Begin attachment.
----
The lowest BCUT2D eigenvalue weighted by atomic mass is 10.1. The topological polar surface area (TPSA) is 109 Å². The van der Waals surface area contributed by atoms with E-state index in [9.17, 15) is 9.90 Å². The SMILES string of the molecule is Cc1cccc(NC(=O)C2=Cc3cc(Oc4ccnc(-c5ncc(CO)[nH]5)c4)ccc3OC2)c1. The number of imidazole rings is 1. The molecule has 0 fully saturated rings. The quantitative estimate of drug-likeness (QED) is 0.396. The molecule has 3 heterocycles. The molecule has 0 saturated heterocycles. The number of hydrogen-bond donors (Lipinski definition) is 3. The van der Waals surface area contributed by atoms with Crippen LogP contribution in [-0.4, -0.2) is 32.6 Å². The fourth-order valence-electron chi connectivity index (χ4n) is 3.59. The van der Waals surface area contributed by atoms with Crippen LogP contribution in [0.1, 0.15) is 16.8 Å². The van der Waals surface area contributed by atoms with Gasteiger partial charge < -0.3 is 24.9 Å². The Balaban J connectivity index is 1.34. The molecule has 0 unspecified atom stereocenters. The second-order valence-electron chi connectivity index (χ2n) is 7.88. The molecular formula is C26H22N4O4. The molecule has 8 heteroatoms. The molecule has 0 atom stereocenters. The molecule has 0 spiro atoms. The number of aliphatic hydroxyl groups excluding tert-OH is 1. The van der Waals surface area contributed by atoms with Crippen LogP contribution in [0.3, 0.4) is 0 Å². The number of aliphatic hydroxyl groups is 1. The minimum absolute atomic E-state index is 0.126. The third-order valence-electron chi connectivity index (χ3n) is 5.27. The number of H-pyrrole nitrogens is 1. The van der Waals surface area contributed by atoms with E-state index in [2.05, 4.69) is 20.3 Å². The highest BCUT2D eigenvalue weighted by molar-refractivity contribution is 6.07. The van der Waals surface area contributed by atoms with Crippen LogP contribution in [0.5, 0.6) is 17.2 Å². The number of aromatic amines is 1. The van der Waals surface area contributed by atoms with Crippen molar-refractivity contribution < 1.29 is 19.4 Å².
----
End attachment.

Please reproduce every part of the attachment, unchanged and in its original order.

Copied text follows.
The lowest BCUT2D eigenvalue weighted by atomic mass is 10.1. The topological polar surface area (TPSA) is 109 Å². The van der Waals surface area contributed by atoms with E-state index in [9.17, 15) is 9.90 Å². The SMILES string of the molecule is Cc1cccc(NC(=O)C2=Cc3cc(Oc4ccnc(-c5ncc(CO)[nH]5)c4)ccc3OC2)c1. The number of imidazole rings is 1. The molecule has 0 fully saturated rings. The quantitative estimate of drug-likeness (QED) is 0.396. The molecule has 3 heterocycles. The molecule has 0 saturated heterocycles. The number of hydrogen-bond donors (Lipinski definition) is 3. The van der Waals surface area contributed by atoms with Crippen LogP contribution in [-0.4, -0.2) is 32.6 Å². The fourth-order valence-electron chi connectivity index (χ4n) is 3.59. The van der Waals surface area contributed by atoms with Crippen LogP contribution in [0.1, 0.15) is 16.8 Å². The van der Waals surface area contributed by atoms with Gasteiger partial charge < -0.3 is 24.9 Å². The Balaban J connectivity index is 1.34. The molecule has 0 unspecified atom stereocenters. The second-order valence-electron chi connectivity index (χ2n) is 7.88. The molecular formula is C26H22N4O4. The molecule has 8 heteroatoms. The molecule has 0 atom stereocenters. The molecule has 0 spiro atoms. The number of aliphatic hydroxyl groups excluding tert-OH is 1. The van der Waals surface area contributed by atoms with Crippen LogP contribution in [0.3, 0.4) is 0 Å². The number of aliphatic hydroxyl groups is 1. The minimum absolute atomic E-state index is 0.126. The third-order valence-electron chi connectivity index (χ3n) is 5.27. The number of H-pyrrole nitrogens is 1. The van der Waals surface area contributed by atoms with E-state index in [2.05, 4.69) is 20.3 Å². The highest BCUT2D eigenvalue weighted by molar-refractivity contribution is 6.07. The van der Waals surface area contributed by atoms with Crippen LogP contribution in [0.5, 0.6) is 17.2 Å². The number of aromatic amines is 1. The van der Waals surface area contributed by atoms with Crippen molar-refractivity contribution < 1.29 is 19.4 Å².